Homogenous? Think again...Harvey Barrison

Talking to my mother about racism is something I always find confusing. When I suggested a few years ago that I’d like to study HSPS rather than the STEM degree I’d always nebulously imagined, it started a heated argument that lasted for hours and has never really ended. Eventually, that night, she vocalised the heart of her opposition: why would I, a Chinese person, not ‘play to my strengths’ and study a STEM subject, and practise my Mandarin to make up for the fact that I am not white? Don’t I know that if I study a social science, all the white employers will hire white people over me? Yet, to my question of whether or not she feels she has ever experienced racism since she moved to the UK almost three decades ago, her answer is usually, and very briefly, "no".

As the prospect of May Week hovers over the dreariness of revision, I find myself recalling the controversy surrounding last year’s Trinity Hall June Event theme, ‘Tokyo to Kyoto’, which was changed to ‘Metropolis’ following opposition from myself and a number of other East Asian students. Issues of culturally fetishistic themes seem to crop up every couple of years like terrible clockwork - luckily, 2017 seems to be an off year. But one of the most common arguments put forward in that debate particularly stuck with me. "This might be how you feel, British Chinese girl, but the real Asians in Asia don’t care" - 'real Asian' clearly, of course, implying an opinion on the issue far more valid than mine.

In this year’s controversy surrounding Doctor Strange, Ghost in the Shell, Iron Fist, and The Great Wall, I’ve seen this argument crop up time and again, wielded against dissenting Asian-Americans like something of a check-mate. It’s an absurd yet strangely powerful rhetorical flourish. Part of it is simply the age-old ‘if one non-white person said it’s fine, it’s fine!’ argument. It is also difficult for some to remember that all the members of one minority ‘racial group’ are not monolithic. Another rebuttal commonly put forward is that we, in caring about racism and BME representation, are placing too much importance on a Western-centric racial order.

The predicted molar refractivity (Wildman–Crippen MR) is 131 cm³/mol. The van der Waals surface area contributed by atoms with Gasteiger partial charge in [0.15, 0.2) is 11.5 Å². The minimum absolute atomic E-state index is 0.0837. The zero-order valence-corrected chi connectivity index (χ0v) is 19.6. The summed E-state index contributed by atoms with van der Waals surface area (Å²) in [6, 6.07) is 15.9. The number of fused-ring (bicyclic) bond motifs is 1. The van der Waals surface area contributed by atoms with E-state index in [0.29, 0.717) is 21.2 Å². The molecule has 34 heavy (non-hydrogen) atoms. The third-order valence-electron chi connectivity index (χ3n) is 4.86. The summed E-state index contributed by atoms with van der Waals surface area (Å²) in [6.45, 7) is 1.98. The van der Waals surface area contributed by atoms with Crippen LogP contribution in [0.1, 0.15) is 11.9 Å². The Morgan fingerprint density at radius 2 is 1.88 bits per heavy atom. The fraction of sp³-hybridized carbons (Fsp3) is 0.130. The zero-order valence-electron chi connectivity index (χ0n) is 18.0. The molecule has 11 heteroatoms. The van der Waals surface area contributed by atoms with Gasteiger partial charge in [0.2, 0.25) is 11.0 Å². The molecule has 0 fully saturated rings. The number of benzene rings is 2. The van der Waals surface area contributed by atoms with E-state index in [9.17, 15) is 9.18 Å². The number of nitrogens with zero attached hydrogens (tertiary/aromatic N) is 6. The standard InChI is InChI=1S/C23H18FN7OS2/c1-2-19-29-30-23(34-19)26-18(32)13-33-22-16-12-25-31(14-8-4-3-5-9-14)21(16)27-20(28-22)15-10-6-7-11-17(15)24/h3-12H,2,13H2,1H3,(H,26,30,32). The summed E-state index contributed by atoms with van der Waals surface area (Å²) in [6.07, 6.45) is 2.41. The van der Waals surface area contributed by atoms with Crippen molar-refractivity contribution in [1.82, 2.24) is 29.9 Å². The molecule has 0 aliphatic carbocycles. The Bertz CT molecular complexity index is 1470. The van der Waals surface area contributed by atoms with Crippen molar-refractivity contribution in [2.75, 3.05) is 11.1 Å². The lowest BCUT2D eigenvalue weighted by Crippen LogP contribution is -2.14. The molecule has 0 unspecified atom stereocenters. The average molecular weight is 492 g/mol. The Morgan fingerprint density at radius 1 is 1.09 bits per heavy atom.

"We are not born racial subjects, but become so through our location in a racialised context."

I cannot comment on behalf of all people of colour, but Chinese people in the West occupy a very different social and political position from the hegemonic position of Han Chinese within China. The ‘real Asians’ argument is an insidious iteration of a Westernised construct that race is a real and innate characteristic. The current racial reality of China is informed by a 2000-year history of Chinese cultural imperialism and a more recent history of Han ethnocentric nationalism, as much as it has been moulded too by Western colonialism. It should be no surprise then, that Han Chinese people who have grown up in the West are often vastly different beings from those raised in a country where they are the normative citizen.

What does all this mean? On a personal level, I will never find representation in Chinese serial dramas; language aside, the only culture I really know is one that is entirely different, in which people like me are marginalised. Beyond this, British Asian, Asian-American, Asian-whatever Western diasporic identities are shaped by specific experiences of Eurocentric racial alienation as much as by any links we might have left to the homeland. This is the context that bounds our specific requests, and is not one that ‘real Asians’ share. We are not born racial subjects, but become so through our location in a racialised context. To argue that the opinions of all people of the same ‘race’ matter equally in a specifically Western debate is to reify the Western construct of race as unerringly real.

My mother, who lived her formative years in a society in which people like her were an unspoken, unracialised majority, does not recognise racism in the UK even when it seemingly hits her in the face. As much as I generally respect her perspectives, it strikes me as obtuse in the extreme to defer, on issues of race, to the feelings of those who have never really experienced life this way. Perhaps the casting of Scarlett Johansson as a Japanese woman doesn’t hurt Masamune Shirow, but in my life I’ve seen a thousand white women wear my yellow face for fun and profit, and it hurts me